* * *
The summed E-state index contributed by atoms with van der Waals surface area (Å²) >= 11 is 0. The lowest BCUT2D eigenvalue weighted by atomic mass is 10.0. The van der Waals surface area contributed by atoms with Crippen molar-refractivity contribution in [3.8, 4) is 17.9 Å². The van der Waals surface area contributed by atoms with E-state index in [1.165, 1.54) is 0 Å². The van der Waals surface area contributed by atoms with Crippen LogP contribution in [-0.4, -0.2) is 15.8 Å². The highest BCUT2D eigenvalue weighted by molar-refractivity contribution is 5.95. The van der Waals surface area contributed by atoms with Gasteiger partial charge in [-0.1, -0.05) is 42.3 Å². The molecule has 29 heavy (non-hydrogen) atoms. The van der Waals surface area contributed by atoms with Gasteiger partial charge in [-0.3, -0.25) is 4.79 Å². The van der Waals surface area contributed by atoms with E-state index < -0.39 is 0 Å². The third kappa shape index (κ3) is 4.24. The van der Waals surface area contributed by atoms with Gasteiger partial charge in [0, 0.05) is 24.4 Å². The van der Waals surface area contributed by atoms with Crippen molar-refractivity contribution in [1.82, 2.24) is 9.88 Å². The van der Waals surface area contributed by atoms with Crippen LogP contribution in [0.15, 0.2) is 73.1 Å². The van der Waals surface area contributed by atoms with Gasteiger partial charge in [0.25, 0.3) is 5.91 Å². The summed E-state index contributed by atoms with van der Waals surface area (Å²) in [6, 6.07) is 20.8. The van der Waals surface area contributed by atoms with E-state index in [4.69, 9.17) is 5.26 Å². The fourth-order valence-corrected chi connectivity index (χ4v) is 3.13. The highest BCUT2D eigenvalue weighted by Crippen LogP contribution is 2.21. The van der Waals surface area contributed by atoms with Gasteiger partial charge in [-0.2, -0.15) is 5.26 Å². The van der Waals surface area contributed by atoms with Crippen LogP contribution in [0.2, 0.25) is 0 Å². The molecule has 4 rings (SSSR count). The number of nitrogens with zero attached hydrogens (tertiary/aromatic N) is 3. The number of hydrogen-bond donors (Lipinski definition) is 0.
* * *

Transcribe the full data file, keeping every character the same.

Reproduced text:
The summed E-state index contributed by atoms with van der Waals surface area (Å²) >= 11 is 0. The lowest BCUT2D eigenvalue weighted by atomic mass is 10.0. The van der Waals surface area contributed by atoms with Crippen molar-refractivity contribution in [3.8, 4) is 17.9 Å². The van der Waals surface area contributed by atoms with E-state index in [1.165, 1.54) is 0 Å². The van der Waals surface area contributed by atoms with Crippen LogP contribution in [-0.4, -0.2) is 15.8 Å². The highest BCUT2D eigenvalue weighted by molar-refractivity contribution is 5.95. The van der Waals surface area contributed by atoms with Gasteiger partial charge in [-0.1, -0.05) is 42.3 Å². The molecule has 29 heavy (non-hydrogen) atoms. The van der Waals surface area contributed by atoms with Gasteiger partial charge in [-0.3, -0.25) is 4.79 Å². The van der Waals surface area contributed by atoms with E-state index < -0.39 is 0 Å². The third kappa shape index (κ3) is 4.24. The van der Waals surface area contributed by atoms with Gasteiger partial charge in [0, 0.05) is 24.4 Å². The van der Waals surface area contributed by atoms with Crippen molar-refractivity contribution in [1.82, 2.24) is 9.88 Å². The van der Waals surface area contributed by atoms with Crippen LogP contribution in [0.15, 0.2) is 73.1 Å². The van der Waals surface area contributed by atoms with Gasteiger partial charge in [0.25, 0.3) is 5.91 Å². The summed E-state index contributed by atoms with van der Waals surface area (Å²) in [6, 6.07) is 20.8. The van der Waals surface area contributed by atoms with E-state index in [4.69, 9.17) is 5.26 Å². The fourth-order valence-corrected chi connectivity index (χ4v) is 3.13. The highest BCUT2D eigenvalue weighted by Crippen LogP contribution is 2.21. The van der Waals surface area contributed by atoms with Gasteiger partial charge in [-0.2, -0.15) is 5.26 Å². The van der Waals surface area contributed by atoms with Crippen LogP contribution in [0.2, 0.25) is 0 Å². The molecule has 4 rings (SSSR count). The number of nitrogens with zero attached hydrogens (tertiary/aromatic N) is 3. The number of hydrogen-bond donors (Lipinski definition) is 0.